You don't need heaps of room to make a go of gardening, writes Meg Liptrot.
While visiting friends who have a small and elegant garden I was surprised to be shown a veritable feast hidden out of sight, squeezed between their studio and the fence.
Viky, an artist, is known for her eccentric 1920s "Bloomsbury set" style and her atmospheric home features velvet couches, muted colours, and striking oil paintings.
Her garden is just as considered. There's a small lawn shaded by a silk tree, a marble statue, ivy and hydrangeas. Not really the kind of garden to go digging a potato patch in, given it's not much larger than a couple of table-tennis tables joined together.
Hidden beside the studio on the northwest-facing boundary, with just enough space to walk along, all allusions to style could be swept aside. Here, Viky had set-up a long row of fish bins on stacked bricks growing luscious tomatoes and basil down the length of the building. The heat and light reflect nicely to provide perfect growing conditions. Viky also has a rainwater tank to provide chlorine-free water for her plants.
The couple also enjoy their own supply of sun-ripened tomatoes and basil to go with mozzarella.
It seems the edible gardening bug has bitten well and truly. Viky tells me that dwarf citrus have replaced the hydrangeas now.
She thinks that if she's going to use her precious rainwater it should be for productive plants.
It is amazing what you can grow in small spaces if you set your mind to it.
Drill some drainage holes in your container of choice, fill with an organic vege garden mix combined with some soil, then you're away. Container planting is an efficient way to grow food if you take regular care of your crop.
If you're going away on holiday, be prepared for a sorry sight when you return home unless you've hooked an irrigation system with dripper lines to your containers, set to a timer.
Plants which take space in a garden are the ramblers such as pumpkins and cucumbers. But both will happily grow upwards instead of outwards. Cucumbers will grow up chicken wire, their fruits hanging out of reach of slugs and free of dirt. Pumpkins will also grow up supported mesh when they're young, but the fruit will become heavy, so train the vines towards a garden-shed roof.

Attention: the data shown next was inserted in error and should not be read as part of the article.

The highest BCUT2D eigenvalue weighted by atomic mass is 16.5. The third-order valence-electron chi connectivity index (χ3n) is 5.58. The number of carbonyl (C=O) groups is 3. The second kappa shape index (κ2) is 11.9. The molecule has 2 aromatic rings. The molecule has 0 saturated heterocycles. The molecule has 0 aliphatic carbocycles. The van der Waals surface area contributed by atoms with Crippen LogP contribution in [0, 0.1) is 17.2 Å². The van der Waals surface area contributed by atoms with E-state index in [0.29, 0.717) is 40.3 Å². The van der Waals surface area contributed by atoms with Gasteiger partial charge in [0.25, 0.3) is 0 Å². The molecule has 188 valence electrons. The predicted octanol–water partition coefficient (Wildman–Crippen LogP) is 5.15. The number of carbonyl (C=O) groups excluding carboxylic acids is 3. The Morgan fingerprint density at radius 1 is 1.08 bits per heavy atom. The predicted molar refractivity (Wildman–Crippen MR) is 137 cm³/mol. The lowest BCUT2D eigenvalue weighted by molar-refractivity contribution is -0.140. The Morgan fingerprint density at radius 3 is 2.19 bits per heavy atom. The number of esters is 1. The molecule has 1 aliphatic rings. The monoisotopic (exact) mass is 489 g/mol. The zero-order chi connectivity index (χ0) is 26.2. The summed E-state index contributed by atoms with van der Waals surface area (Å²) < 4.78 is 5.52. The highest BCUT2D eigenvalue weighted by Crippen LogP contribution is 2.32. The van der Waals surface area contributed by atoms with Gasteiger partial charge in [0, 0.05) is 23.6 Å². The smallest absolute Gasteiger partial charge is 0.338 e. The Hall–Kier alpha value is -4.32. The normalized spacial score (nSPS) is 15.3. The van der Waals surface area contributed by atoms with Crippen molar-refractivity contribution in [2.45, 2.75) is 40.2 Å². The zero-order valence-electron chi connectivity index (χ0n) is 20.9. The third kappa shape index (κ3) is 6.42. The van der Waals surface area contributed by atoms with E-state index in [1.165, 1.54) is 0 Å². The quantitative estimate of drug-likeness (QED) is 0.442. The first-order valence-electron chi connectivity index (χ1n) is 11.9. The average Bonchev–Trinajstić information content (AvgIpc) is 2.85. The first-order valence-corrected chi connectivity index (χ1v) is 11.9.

A clever idea I've seen is to grow pumpkins up a ladder with platform steps for the pumpkins to rest on. You could do the same by screwing little stepped shelves with angle brackets into an existing sturdy fence - once the pumpkins are harvested, secure pots to the shelves instead and grow hardy herbs such as thyme.
Vertical gardening is gaining in popularity as most of the world's population live in cities and suburbs and may have very little space to grow food.
New and clever vertical gardening systems are coming on the market, some with geotextile fabric pocket systems with internal irrigation.
Internationally, green walls are becoming more popular in cities, and improve the atmosphere in all senses of the word. Commercial green walls are also popping up throughout New Zealand, encouraged by companies including Natural Habitats, Inscape, Greenair, and Vertical Plantscapes. They rarely feature edibles, although there's no real reason why they shouldn't.
Perhaps it's because the new green feature wall at the office might look a bit motheaten after staff have picked a salad for lunch.
* A fascinating DIY exhibit from Green Urban Living featured salad greens growing in suspended gutters and an aquaponic system hooked up to a goldfish tank.
* Vertical gardening systems can also be cheaply made by reusing old wooden pallets lined with polyprop weed mat, or a geotextile felt to retain moisture. Fill with a good quality organic potting mix, and a rock dust-based fertiliser to ensure the plants receive necessary minerals.
* Regular feeding with dilute organic liquid plant food will keep leafy greens growing healthily. Most commercial systems operate hydroponically, and supply water and nutrients that way. Put water crystals in your soil. They will swell and retain liquid should you go on holiday.
* A firm in Mexico, Verde Vertical, have developed a vertical food-growing system on a commercial scale with built-in ladders for easy harvest. They have lofty ambitions to grow food on the sides of skyscraper-style structures in the future. Who knows how they'll harvest the crop.
* On a somewhat smaller scale at the Kumeu Just Gardening show, a fellow from Gardening Passion launched his vertical growing system on wheels, so it can be rolled around to follow the sun. It also has a drip tray so it can be used inside.
* These modular felt pockets, or Woolly Pockets are made in the US from recycled plastic water bottles, and supplied in New Zealand by Vertical Garden. Their website shows herbs and salad greens growing successfully.By Meg Liptrot